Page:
Two prominent Queensland artists have been shortlisted for a significant First Nations public art commission to be showcased as part of the new theatre project under construction in South Brisbane.
Minister for the Arts Leeanne Enoch said First Nations artists Megan Cope and Brian Robinson will now each produce a concept design working alongside First Nations design consultant Blaklash Creative and public art specialists UAP, as the next stage of the commission selection process.
“One work will be selected as the signature public artwork located in the external entry forecourt to the state’s new theatre at the Queensland Performing Arts Centre (QPAC).
“The permanent public artwork will enhance the new theatre, connecting visitors to meaningful arts experiences, and elevating First Nations stories and cultures.
“I thank all the artists that expressed interest in this exciting opportunity and look forward to the final outcome of the process that will see a signature artwork, that tells the stories of First Nations peoples, in a location that has been a special place of storytelling for thousands of years.”
Minister Enoch said an independent selection panel shortlisted the two artists following an Expressions of Interest (EOI) process seeking First Nations artists with a cultural connection to Queensland.
“The panel, comprised of highly regarded First Nations artists and curators, other Indigenous professionals, and representatives with visual arts expertise, will also select the final concept design for this major public work next year,” Minister Enoch said.
Amanda Hayman and Troy Casey of Blaklash Creative said, “Blaklash is honoured to be involved in this significant public art commission for the state and the city.
“We look forward to working closely with Megan, Brian, and the team at UAP to develop concepts that are responsive to place and celebrate the diversity of the Country, stories and rich cultural landscape of Queensland,” Ms Hayman and Mr Casey said.
QPAC Chief Executive John Kotzas said the artwork commission was a critical component of the new theatre, continuing the rich heritage of First Nations stories and connection to country.
“The decision to locate this artwork on the external entry forecourt to our new theatre was an intentional one as we seek to honour the fact that the country on which QPAC sits has long been a place of storytelling, dancing, meeting and connecting for First Nations peoples,” Mr Kotzas said.
“This location puts that history front and centre and illustrates its importance and relevance to all who enter the building.
“We are looking forward to seeing the concept designs by these two well-respected artists and thank them for contributing their creative talents to this commission.”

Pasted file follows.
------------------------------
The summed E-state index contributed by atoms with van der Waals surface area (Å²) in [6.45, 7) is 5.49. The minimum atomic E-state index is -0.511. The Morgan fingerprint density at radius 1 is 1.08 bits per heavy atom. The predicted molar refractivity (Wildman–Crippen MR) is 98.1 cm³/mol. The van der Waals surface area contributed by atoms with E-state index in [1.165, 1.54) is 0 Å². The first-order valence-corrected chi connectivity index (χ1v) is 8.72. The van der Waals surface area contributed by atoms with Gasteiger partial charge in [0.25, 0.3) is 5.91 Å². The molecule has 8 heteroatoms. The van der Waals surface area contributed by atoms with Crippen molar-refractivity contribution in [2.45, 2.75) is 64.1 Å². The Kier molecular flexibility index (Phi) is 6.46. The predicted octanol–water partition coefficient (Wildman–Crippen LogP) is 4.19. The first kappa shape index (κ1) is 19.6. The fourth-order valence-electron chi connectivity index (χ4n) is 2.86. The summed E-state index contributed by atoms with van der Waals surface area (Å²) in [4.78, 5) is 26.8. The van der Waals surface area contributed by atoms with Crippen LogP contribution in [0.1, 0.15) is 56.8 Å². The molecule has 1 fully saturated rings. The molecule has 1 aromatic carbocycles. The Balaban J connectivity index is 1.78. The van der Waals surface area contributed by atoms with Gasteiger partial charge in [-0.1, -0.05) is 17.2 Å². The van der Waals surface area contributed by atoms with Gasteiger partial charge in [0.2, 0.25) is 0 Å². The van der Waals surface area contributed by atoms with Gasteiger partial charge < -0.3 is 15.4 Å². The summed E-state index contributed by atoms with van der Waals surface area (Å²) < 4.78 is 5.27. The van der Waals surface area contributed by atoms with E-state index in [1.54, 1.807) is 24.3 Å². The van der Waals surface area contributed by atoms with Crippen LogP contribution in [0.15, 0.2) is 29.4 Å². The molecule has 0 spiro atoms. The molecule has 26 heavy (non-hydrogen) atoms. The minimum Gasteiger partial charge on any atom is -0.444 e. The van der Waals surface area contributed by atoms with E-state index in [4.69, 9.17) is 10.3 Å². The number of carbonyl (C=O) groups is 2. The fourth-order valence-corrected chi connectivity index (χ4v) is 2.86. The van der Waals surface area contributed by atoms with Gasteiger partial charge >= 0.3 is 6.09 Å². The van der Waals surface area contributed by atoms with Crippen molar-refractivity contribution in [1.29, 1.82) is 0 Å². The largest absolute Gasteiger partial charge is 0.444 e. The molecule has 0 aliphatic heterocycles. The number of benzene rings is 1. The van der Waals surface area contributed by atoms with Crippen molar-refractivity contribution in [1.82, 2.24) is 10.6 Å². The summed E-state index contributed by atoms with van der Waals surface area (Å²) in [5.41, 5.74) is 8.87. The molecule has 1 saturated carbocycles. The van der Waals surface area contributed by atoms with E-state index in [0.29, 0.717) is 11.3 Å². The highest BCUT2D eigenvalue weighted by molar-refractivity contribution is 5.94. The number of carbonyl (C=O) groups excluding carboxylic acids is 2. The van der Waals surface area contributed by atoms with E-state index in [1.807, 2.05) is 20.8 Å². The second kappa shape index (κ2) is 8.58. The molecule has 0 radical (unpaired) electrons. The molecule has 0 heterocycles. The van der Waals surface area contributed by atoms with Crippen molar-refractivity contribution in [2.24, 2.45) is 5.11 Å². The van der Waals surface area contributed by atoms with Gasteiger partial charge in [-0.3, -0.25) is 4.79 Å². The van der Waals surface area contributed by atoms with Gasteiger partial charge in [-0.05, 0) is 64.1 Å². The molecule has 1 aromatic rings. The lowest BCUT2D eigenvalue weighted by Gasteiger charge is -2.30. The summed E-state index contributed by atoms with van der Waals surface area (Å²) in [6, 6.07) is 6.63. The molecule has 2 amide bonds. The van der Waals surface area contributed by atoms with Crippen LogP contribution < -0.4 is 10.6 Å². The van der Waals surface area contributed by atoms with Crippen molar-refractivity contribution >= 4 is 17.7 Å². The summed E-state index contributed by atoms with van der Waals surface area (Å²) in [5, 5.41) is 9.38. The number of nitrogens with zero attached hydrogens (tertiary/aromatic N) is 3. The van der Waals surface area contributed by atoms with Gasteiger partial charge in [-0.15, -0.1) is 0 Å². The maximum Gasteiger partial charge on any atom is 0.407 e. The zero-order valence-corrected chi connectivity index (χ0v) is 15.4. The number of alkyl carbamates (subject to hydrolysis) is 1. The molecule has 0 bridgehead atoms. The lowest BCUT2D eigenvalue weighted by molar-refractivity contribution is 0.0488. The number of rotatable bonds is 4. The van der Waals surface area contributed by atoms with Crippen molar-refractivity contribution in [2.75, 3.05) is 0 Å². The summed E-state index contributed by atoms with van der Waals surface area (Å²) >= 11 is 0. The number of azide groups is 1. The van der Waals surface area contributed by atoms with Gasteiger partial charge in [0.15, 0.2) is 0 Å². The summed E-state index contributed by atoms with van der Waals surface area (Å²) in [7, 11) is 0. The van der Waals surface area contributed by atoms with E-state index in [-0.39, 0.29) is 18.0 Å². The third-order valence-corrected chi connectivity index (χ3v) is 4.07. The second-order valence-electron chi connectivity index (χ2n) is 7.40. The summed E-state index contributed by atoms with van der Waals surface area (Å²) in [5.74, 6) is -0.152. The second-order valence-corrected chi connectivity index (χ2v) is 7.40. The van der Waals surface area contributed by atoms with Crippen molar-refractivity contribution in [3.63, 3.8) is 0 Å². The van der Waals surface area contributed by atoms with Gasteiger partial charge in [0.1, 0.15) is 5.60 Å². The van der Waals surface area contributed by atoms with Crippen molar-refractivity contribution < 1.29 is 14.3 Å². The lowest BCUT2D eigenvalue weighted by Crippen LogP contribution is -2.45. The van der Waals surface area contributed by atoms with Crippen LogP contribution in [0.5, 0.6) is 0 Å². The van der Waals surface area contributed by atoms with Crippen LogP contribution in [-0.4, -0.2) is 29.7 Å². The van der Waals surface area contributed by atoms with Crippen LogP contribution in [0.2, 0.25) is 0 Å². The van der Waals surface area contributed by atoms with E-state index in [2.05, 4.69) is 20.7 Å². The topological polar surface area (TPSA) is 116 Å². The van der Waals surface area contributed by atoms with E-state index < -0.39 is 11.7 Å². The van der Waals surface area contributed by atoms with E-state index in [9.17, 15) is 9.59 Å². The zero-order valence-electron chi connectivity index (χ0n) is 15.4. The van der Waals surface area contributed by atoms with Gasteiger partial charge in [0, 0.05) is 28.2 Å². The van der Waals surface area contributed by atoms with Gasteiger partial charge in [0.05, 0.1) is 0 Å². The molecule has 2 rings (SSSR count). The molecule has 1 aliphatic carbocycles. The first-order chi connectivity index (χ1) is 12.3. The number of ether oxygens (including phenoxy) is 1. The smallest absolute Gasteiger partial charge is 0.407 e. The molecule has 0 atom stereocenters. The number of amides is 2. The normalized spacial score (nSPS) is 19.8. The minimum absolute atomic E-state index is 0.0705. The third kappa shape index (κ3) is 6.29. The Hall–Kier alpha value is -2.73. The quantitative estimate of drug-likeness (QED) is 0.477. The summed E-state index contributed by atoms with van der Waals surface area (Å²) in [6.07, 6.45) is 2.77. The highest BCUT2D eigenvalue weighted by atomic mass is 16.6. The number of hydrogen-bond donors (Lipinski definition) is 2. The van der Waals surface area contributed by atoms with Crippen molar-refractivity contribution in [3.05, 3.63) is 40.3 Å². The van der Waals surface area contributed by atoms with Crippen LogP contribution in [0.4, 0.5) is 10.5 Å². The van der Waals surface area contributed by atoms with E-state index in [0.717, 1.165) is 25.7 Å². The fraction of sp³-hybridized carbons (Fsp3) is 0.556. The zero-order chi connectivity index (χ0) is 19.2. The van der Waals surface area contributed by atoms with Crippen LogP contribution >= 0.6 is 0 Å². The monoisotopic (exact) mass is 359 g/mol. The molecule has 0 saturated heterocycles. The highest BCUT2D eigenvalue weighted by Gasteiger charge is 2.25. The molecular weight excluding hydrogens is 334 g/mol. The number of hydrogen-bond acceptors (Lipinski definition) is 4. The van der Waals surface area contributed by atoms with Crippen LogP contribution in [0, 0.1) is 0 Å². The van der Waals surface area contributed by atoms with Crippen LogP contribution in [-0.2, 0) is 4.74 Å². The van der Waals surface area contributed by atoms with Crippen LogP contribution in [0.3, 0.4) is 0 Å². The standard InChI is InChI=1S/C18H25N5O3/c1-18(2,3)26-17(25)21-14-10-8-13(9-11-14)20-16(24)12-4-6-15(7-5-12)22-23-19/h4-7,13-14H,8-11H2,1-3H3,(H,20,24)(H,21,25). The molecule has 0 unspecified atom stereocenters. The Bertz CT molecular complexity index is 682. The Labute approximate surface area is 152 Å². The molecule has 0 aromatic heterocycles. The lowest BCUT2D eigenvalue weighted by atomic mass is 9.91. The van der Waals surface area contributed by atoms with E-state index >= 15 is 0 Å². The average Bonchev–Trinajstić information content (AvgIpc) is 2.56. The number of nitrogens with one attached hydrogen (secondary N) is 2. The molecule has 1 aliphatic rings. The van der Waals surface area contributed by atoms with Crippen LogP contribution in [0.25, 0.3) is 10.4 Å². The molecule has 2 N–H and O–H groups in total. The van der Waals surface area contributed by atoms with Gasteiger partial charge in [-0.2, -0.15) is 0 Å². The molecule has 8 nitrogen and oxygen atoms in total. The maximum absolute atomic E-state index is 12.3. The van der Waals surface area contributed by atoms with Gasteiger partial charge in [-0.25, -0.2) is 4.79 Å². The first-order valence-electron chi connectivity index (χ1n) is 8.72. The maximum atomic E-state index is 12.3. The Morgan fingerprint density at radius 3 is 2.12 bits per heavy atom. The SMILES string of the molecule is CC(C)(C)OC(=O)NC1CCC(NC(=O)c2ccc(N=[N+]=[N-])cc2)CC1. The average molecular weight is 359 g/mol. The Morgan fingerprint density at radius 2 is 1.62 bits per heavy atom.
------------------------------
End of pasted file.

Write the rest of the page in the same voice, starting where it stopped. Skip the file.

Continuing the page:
Minister Enoch said the Palaszczuk Government is committed to delivering and activating transformational cultural infrastructure that enhances access to meaningful arts and cultural experiences.
“Our Creative Together 10-year arts and cultural strategy, and its priorities including to elevate First Nations arts and activate Queensland places and spaces, also focusses on ensuring Queensland’s rich and diverse arts and cultures are celebrated on the global stage with the Brisbane Olympics and Paralympic Games firmly on the horizon.
“The new state of the art $175 million theatre will increase the capacity of QPAC, making it the largest performing arts centre in Australia with the potential to welcome an additional 300,000 visitors a year across five outstanding venue spaces,” Minister Enoch said.
Megan Cope is a Quandamooka artist known for site-specific sculptural installations, video work and paintings that investigate issues relating to identity, the environment and mapping practices. Megan has completed several public art projects throughout Australia – including the multi award-winning canopy artwork titled ‘After the flood’ with Cox Architecture for James Cook University, Townsville. Through this work, Megan explores themes such as climate, culture, and colonialism and how these elements are interwoven over time. Her highly collaborative art-making processes result in pertinent, visually arresting outcomes that illustrate the interrelatedness of societies and the various ecologies that sustain us.
Brian Robinson’s artworks present an intoxicating worldview. Graphic prints, contemporary sculptures and public art read as episodes in an intriguing narrative, revealing the strong tradition of storytelling within his family and his community. Born on Waiben, his ancestral lineage extends back to the Maluyligal people from the Western Islands of Torres Strait and the Wuthathi people from the silicon sand dunes at Shelburne Bay on the eastern side of Cape York Peninsula. Brian is internationally recognised for his printmaking and public sculptures in which he blends ancestral narratives, customs, traditions and abstract imagery to produce bold, innovative and distinctive works. His work has contributed significantly to the built environment of numerous cities across the country through a number of major public art commissions since 1998.